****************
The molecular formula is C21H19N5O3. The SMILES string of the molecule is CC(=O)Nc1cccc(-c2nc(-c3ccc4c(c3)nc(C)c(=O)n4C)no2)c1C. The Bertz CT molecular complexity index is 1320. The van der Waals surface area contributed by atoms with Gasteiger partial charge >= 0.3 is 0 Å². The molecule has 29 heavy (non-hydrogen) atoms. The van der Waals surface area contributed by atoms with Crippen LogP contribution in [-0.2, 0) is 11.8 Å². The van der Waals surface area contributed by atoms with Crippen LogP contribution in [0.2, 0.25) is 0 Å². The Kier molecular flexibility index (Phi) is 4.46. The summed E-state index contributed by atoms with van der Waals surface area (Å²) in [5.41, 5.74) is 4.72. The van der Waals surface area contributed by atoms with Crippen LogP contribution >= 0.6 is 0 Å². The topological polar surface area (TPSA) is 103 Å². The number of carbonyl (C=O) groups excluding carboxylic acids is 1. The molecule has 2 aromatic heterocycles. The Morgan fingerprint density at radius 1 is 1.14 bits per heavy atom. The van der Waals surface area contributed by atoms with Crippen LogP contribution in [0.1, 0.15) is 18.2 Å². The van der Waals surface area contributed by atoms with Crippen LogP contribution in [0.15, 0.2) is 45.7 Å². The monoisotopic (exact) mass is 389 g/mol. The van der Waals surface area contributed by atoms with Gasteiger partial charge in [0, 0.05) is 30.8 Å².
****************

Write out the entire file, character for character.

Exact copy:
The molecular formula is C21H19N5O3. The SMILES string of the molecule is CC(=O)Nc1cccc(-c2nc(-c3ccc4c(c3)nc(C)c(=O)n4C)no2)c1C. The Bertz CT molecular complexity index is 1320. The van der Waals surface area contributed by atoms with Gasteiger partial charge >= 0.3 is 0 Å². The molecule has 29 heavy (non-hydrogen) atoms. The van der Waals surface area contributed by atoms with Crippen LogP contribution in [-0.2, 0) is 11.8 Å². The van der Waals surface area contributed by atoms with Crippen LogP contribution in [0.2, 0.25) is 0 Å². The Kier molecular flexibility index (Phi) is 4.46. The summed E-state index contributed by atoms with van der Waals surface area (Å²) in [5.41, 5.74) is 4.72. The van der Waals surface area contributed by atoms with Crippen LogP contribution >= 0.6 is 0 Å². The topological polar surface area (TPSA) is 103 Å². The number of carbonyl (C=O) groups excluding carboxylic acids is 1. The molecule has 2 aromatic heterocycles. The Morgan fingerprint density at radius 1 is 1.14 bits per heavy atom. The van der Waals surface area contributed by atoms with Crippen LogP contribution in [0.1, 0.15) is 18.2 Å². The van der Waals surface area contributed by atoms with Crippen LogP contribution in [0.15, 0.2) is 45.7 Å². The monoisotopic (exact) mass is 389 g/mol. The van der Waals surface area contributed by atoms with Gasteiger partial charge in [0, 0.05) is 30.8 Å².